“That would be wise.”
“Thanks. I also wanted to ask about Lady Ashlin’s rather unique appearance. Has she always had such magical hair?”
“Her hair has been that colour for as long as she has been in my care. Before then I cannot say for sure, but I would assume so.”
“You mean you weren’t the one to deliver her?”
“I was not, though I have been told that it was a traumatic delivery for Lady Larissa. I was actually hired just before Lady Ashlin was born due to the previous healer tragically passing away.”
“It is indeed. Should your symptoms worsen or you need anything, send a servant right away.”
“Will do. Thank you, Miss Latria.”
After that, Latria bowed her head and took her leave. Once again, Ædarik was left to his own thoughts. Not wanting to face them, he retreated to his bed and collapsed from exhaustion.
The next morning, Ædarik was woken by a loud knocking at his door. He groaned as the knocking got even louder. “I’m awake. Who is it?”
Instead of getting an answer in words, the door flew open and his friends came running in. “You’re alive!” Deilin cried. “We thought something terrible had happened to you.”
“Easy there, Deilin,” Ædarik smiled. ” It was just a small bump on the head.”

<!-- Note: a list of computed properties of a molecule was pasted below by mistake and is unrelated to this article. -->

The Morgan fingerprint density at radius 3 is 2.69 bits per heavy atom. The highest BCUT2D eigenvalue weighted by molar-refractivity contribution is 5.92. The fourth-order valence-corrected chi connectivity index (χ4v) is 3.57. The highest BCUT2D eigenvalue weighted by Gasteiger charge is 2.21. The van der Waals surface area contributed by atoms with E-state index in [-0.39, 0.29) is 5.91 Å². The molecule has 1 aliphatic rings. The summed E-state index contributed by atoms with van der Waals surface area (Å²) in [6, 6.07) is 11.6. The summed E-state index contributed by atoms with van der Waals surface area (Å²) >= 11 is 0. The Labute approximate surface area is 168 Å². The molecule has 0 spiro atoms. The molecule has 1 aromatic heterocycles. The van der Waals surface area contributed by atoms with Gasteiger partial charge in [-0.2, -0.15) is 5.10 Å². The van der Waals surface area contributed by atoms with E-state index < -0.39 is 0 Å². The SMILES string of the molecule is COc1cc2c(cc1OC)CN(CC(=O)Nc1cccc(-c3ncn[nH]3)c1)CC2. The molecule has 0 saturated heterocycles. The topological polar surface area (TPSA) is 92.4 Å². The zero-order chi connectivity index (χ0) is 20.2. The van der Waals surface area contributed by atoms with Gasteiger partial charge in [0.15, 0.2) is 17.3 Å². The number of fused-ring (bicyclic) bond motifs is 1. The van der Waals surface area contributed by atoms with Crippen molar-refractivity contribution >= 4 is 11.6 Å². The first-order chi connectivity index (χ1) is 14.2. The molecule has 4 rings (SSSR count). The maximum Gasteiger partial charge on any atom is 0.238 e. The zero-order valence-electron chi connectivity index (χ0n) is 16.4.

“Are you really okay?” Alena asked.
“Sure he is,” Davra answered in his place. “It’ll take more than that to end the tale of Arik, heartthrob extraordinaire.”
Ædarik blushed at that. “I don’t know what you’re talking about.”
“Sure you don’t.”
Not wanting that particular conversation to go any further, Ædarik quickly tried to change the subject. “Where’s Landras?” he asked.
“Talking with his father,” Deilin answered, still sniffling slightly.
“Is something wrong?”
“I don’t know.”
“He said something about staying behind,” Davra added.
“What if there’s an earthquake?”
“We said the same thing,” responded Alena.
Davra shook her head. “He seems to think it will be fine. We’re leaving, however. Ashlin will be coming with us. We managed to convince Lord Feilan and Lady Larissa that it would be much safer in the capital and a learning experience for her.” She winked at the last line.
“I agree, it will be a good experience for her. When are we leaving?”
“As soon as you’re ready.”
He was afraid Davra would say that. “I’ve got something I need to do first. I’ll meet you at the docks.”
“And what is that?” Alena asked.